Premier Greg Selinger says Ottawa is taking a sensible approach in asking the Supreme Court for guidance in determining which Senate reforms are possible without provincial approval.
"I think having a reference to the Supreme Court will clarify what is possible. I think that is very useful," the premier said Thursday.
Selinger added, however, no province or region within the country should feel worse off as a result of any reforms, and he is confident the court will take that into account as it reviews the role of the upper chamber and how the constitution was constructed.
"There is a regional role for the Senate and any reform has to respect the needs of different regions in this country to have a voice at the federal level," he said.
The Harper government is turning to the high court for help in determining which reforms it may be able to take unilaterally -- without a prolonged constitutional debate. It wants, at the very least, to make the chamber a more democratic institution.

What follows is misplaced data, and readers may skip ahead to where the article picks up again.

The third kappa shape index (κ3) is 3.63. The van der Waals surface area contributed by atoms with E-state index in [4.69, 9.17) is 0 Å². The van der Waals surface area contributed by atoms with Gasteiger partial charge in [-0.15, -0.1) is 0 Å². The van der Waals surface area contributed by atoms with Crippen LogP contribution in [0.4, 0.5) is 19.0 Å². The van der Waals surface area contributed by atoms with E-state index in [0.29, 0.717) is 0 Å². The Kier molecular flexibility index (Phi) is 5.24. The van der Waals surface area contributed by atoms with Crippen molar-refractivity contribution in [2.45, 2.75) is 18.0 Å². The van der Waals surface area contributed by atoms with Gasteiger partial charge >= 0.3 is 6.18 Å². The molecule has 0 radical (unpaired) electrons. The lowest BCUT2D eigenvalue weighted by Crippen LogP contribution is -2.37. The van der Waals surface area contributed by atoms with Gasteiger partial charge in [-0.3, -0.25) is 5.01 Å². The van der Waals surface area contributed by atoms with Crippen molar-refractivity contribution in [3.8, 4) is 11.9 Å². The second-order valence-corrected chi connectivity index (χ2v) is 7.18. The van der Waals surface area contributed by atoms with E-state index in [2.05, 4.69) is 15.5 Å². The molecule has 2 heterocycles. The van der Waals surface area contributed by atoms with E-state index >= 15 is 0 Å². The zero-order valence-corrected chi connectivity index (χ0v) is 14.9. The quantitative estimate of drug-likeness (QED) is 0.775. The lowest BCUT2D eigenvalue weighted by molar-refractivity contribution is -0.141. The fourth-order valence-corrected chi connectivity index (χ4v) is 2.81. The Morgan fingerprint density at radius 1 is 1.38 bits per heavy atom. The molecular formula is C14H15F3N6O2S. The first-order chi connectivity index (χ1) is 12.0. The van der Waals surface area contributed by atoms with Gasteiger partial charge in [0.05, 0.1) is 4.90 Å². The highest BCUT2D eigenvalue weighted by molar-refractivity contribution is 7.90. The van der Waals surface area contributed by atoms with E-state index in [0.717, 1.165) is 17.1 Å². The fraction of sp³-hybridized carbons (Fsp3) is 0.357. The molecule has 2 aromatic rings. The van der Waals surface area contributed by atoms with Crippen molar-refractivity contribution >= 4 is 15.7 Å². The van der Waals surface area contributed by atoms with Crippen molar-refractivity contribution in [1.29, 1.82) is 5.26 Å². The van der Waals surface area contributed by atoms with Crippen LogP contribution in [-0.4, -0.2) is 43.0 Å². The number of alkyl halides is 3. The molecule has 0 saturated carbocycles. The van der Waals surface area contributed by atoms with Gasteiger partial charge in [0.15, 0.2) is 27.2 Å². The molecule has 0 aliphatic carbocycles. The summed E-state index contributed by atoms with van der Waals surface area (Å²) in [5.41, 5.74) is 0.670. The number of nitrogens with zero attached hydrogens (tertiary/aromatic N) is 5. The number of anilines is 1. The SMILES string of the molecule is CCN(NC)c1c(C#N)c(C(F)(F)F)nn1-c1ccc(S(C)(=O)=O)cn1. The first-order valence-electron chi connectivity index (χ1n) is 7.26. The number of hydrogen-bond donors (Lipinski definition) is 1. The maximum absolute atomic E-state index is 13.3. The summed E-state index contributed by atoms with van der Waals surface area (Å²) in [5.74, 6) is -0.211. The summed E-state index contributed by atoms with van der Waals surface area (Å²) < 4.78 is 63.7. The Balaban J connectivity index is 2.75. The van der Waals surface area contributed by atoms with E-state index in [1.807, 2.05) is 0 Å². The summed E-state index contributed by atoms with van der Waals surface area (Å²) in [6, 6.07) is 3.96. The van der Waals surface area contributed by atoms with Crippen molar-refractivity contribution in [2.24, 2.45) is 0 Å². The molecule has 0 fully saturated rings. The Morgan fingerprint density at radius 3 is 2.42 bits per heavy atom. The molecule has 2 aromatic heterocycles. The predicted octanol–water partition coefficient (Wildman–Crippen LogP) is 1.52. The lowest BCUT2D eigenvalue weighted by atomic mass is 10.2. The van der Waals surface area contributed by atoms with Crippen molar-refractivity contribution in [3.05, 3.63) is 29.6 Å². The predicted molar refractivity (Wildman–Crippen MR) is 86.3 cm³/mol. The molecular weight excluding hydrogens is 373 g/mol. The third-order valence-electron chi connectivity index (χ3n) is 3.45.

Among the points it wants the Supreme Court to weigh in on is whether Parliament can impose term limits on senators and whether it can, in fact, abolish the Senate without the approval of all the provinces.
Several years ago, a Manitoba all-party task force determined the Senate was unnecessary. If the red chamber did continue to exist, it should be elected, the task force concluded.
"Manitoba's position, an all-party position, is quite clear, but any help that the Supreme Court can provide in clarifying the questions and what's possible, we think, will be useful," Selinger said on Thursday.
Premier Brad Wall of Saskatchewan has called for the abolishment of the Senate. Selinger's own NDP is on record as calling for the same.
Manitoba Progressive Conservative Leader Brian Pallister said given the recent conduct of a small number of senators, there appears to be "an increased public appetite" for changes to the Senate.
Like Selinger, Pallister said the feds are taking a logical approach by asking the Supreme Court to set parameters on what Ottawa can accomplish on its own.
"It would seem that it would be pointless for the government to proceed with some type of initiative or agenda that was ultimately going to be thrown out by the courts," he said.
"So obviously a prior ruling to ascertain what makes sense and what's in the purview of the federal government to do on its own would seem logical."